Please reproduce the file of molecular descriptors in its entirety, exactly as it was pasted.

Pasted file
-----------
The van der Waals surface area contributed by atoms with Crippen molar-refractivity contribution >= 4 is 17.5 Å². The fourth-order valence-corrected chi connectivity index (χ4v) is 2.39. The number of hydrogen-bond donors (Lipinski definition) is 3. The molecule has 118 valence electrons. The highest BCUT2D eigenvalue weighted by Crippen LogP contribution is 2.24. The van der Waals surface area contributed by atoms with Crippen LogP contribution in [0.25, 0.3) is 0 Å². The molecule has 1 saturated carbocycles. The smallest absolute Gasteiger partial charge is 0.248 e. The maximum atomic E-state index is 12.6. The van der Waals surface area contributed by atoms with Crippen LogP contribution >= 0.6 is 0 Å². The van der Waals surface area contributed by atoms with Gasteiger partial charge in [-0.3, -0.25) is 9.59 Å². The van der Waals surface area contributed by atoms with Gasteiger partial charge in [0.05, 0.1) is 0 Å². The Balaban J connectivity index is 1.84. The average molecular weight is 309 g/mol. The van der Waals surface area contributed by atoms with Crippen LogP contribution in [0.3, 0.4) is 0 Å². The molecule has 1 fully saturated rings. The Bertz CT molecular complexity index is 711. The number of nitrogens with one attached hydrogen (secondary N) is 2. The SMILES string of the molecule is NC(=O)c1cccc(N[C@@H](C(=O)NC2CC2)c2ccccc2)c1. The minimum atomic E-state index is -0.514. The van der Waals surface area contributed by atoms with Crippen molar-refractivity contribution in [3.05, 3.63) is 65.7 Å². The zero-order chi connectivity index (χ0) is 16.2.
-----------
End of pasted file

The van der Waals surface area contributed by atoms with Crippen molar-refractivity contribution >= 4 is 17.5 Å². The fourth-order valence-corrected chi connectivity index (χ4v) is 2.39. The number of hydrogen-bond donors (Lipinski definition) is 3. The molecule has 118 valence electrons. The highest BCUT2D eigenvalue weighted by Crippen LogP contribution is 2.24. The van der Waals surface area contributed by atoms with Crippen LogP contribution in [0.25, 0.3) is 0 Å². The molecule has 1 saturated carbocycles. The smallest absolute Gasteiger partial charge is 0.248 e. The maximum atomic E-state index is 12.6. The van der Waals surface area contributed by atoms with Crippen LogP contribution >= 0.6 is 0 Å². The van der Waals surface area contributed by atoms with Gasteiger partial charge in [-0.3, -0.25) is 9.59 Å². The van der Waals surface area contributed by atoms with Gasteiger partial charge in [0.05, 0.1) is 0 Å². The Balaban J connectivity index is 1.84. The average molecular weight is 309 g/mol. The van der Waals surface area contributed by atoms with Crippen LogP contribution in [0.3, 0.4) is 0 Å². The molecule has 1 fully saturated rings. The Bertz CT molecular complexity index is 711. The number of nitrogens with one attached hydrogen (secondary N) is 2. The SMILES string of the molecule is NC(=O)c1cccc(N[C@@H](C(=O)NC2CC2)c2ccccc2)c1. The minimum atomic E-state index is -0.514. The van der Waals surface area contributed by atoms with Crippen molar-refractivity contribution in [3.05, 3.63) is 65.7 Å². The zero-order chi connectivity index (χ0) is 16.2.